SELF EDITING 101 – Putting on your critic’s hat :)

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So, you’ve been diligently working away on your story and you think it’s just about done. You’ll either think it’s a work of heartbreaking genius or the worst tripe you’ve ever read or written, or if you’re lucky somewhere in between those two extremes. But now what?

Creating new work and redrafting it use different sets of skills. For first drafts we have to show our inner critics the door in order to get anything done at all. Our imaginations need free reign to be as silly or as serious or off track as they need to be.

But then, once we’ve created the bulk of our draft – the chunk of stone our beautiful masterpiece will be sculpted from — the wonderful work of rewriting begins.

First drafts are only the beginning. The real fun starts at rewriting.

Let your new piece rest for a week or two (move onto something else). Then put on your critic’s hat!

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Yes! It’s time to get serious!

First of all is what professionals call THE STRUCTURAL EDIT.

Basically what that means is

THE BIG STUFF!elephant

 

  • Find the HEART of your story (what is the story really about?) and shape the next draft around it. Go deeper into this heart if you can.
  • Think about the STRUCTURE of your story – have you started and ended in the right place. Does it build in a satisfying way? Are you moving the reader between hope and fear?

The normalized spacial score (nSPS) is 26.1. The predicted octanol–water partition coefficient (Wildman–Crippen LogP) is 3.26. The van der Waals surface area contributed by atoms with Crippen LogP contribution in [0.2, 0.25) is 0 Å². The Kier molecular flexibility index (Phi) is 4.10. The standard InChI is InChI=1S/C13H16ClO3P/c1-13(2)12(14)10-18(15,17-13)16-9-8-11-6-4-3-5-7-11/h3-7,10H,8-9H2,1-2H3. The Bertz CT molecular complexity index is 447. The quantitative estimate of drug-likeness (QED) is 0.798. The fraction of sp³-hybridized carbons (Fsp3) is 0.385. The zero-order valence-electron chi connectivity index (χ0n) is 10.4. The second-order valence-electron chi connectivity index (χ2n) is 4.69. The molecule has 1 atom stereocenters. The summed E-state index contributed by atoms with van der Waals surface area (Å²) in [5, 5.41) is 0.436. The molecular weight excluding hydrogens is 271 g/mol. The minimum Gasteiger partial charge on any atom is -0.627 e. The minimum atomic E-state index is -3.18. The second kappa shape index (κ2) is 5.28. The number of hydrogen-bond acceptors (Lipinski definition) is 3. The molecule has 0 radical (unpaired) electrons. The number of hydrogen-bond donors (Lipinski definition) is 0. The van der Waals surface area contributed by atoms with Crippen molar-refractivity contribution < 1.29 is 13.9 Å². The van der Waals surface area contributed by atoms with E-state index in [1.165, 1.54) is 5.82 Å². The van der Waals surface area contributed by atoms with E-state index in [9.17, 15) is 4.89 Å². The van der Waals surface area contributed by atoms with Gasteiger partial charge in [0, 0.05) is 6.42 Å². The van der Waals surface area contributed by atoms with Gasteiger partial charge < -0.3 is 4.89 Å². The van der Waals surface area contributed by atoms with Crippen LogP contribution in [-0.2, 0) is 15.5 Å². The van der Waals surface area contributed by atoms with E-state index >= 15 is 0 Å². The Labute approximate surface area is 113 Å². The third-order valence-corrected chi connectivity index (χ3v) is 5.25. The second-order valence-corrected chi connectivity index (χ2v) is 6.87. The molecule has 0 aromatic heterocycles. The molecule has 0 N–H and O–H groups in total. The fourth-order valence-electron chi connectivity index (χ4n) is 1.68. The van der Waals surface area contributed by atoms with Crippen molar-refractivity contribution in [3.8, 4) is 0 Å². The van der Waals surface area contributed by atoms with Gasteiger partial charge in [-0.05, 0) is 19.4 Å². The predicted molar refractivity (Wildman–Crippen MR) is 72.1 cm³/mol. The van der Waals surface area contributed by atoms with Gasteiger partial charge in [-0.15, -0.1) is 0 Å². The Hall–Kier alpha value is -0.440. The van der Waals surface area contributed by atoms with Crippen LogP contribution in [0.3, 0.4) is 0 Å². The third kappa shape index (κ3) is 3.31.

• HOOK – have you set up a hook within the first couple of paragraphs?
  • Is your story compelling?
  • Does your story reach a CLIMAX? Is it at the right place – almost at the end?
  • Write a list of all your SCENES – is there any repetition? Do all scenes need to be there? In each scene – get in late and get out early.
  • Check whether you’re writing in scenes, not just telling the story. SHOW mostly, TELL a little bit.
  • What is at STAKE? It must feel vital to the protagonist even if it’s something small.
  • Is there enough CONFLICT? And/or SURPRISE?
  • Your MAIN CHARACTER – Do they make efforts to achieve their goals? Do they ACT in some way? How has their CURSE or CALLING affected them? Do they show both good and bad? How have they CHANGED through the story?3 faces of eve
  • Other characters – have you developed the important ones fully?
  • DIALOGUE – have you included dialogue in your scenes to bring them to life?
  • Does your dialogue demonstrate character and further plot? WARNING – do not use dialogue for info dumps or to relate what happened in a scene we’ve already read.
  • SETTING – have you made the most of your settings to create mood, develop character and reflect emotion, hidden meanings? Specific sensory details?
  • POV and VOICE – have you chosen the right character to focus on? Would it be better from someone else or in 3rd/1stperson?
  • CUT irrelevant passages of description that don’t further the forward movement of your piece. CUT anything that isn’t moving the story forward.

“If you are writing without moving toward an ending, you are probably just piling up information and- it’s all but a dead certainty – being a bore.” Stephen Koch

Office Worker with Mountain of Paperwork

Then, once the big job of the structural edit is done it’s time for the line edit – or in other words –

CHECK THE NITTY GRITTY TOO!